At step 404, a time offset is determined. At step 406, satellite trajectory data is obtained at the mobile receiver 102. For example, the satellite trajectory data may be obtained from the server 104 via the cellular network 106 or the communication network 122. At step 408, a time of day is determined using an absolute component of the time offset determined at step 404. Notably, the absolute component of the time offset may be used in conjunction with the local time keeping counter 222 to provide time of day. At step 410, the satellite trajectory data is processed using the time of day to produce satellite position information. At step 412, pseudoranges are obtained by the mobile receiver 102. At step 414, position of the mobile receiver 102 is located using the pseudoranges and the satellite position information.

In the preceding discussion, the invention has been described with reference to application upon the United States Global Positioning System (GPS). It should be evident, however, that these methods are equally applicable to similar satellite systems, and in particular, the Russian GLONASS system, the European GALILEO system, combinations of these systems with one another, and combinations of these systems and other satellites providing similar signals, such as the wide area augmentation system (WAMS) and SBAS that provide GPS-like signals. The term “GPS” used herein includes such alternative satellite positioning systems, including the Russian GLONASS system, the European GALILEO system, the WAAS system, and the SBAS system, as well as combinations thereof.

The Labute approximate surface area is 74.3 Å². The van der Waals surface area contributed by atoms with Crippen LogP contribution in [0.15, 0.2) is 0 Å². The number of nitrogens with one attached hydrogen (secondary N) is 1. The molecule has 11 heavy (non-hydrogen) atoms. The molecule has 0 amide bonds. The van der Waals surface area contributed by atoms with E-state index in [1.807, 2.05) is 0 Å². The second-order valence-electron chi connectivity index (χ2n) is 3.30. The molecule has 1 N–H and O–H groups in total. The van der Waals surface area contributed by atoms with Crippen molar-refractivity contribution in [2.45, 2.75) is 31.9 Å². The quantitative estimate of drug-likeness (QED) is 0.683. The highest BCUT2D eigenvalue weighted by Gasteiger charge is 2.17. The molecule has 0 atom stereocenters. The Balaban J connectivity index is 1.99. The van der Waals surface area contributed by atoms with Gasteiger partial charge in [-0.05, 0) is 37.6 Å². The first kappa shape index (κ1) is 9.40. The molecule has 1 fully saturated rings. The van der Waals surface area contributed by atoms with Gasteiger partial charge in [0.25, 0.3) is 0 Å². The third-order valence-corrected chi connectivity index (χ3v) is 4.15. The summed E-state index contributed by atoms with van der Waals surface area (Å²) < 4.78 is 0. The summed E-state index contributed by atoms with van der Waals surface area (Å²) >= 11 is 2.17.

While the foregoing is directed to embodiments of the present invention, other and further embodiments of the invention may be devised without departing from the basic scope thereof, and the scope thereof is determined by the claims that follow.

Citations de brevets
Brevet cité Date de dépôt Date de publication Déposant Titre
US4445118 *22 mai 198124 avr. 1984The United States Of America As Represented By The Administrator Of The National Aeronautics And Space AdministrationNavigation system and method
US489466214 avr. 198616 janv. 1990Western Atlas International, Inc.Method and system for determining position on a moving platform, such as a ship, using signals from GPS satellites
US504373627 juil. 199027 août 1991Cae-Link CorporationCellular position locating system
US522384417 avr. 199229 juin 1993Auto-Trac, Inc.Vehicle tracking and security system
US536545017 déc. 199215 nov. 1994Stanford Telecommunications, Inc.Hybrid GPS/data line unit for rapid, precise, and robust position determination
US54082378 juil. 199318 avr. 1995Teledesic CorporationEarth-fixed cell beam management for satellite communication system
US541721719 août 199223 mai 1995Ge Yokogawa Medical Systems, LimitedEcho beam former for an ultrasonic diagnostic apparatus
US541853718 nov. 199223 mai 1995Trimble Navigation, Ltd.Location of missing vehicles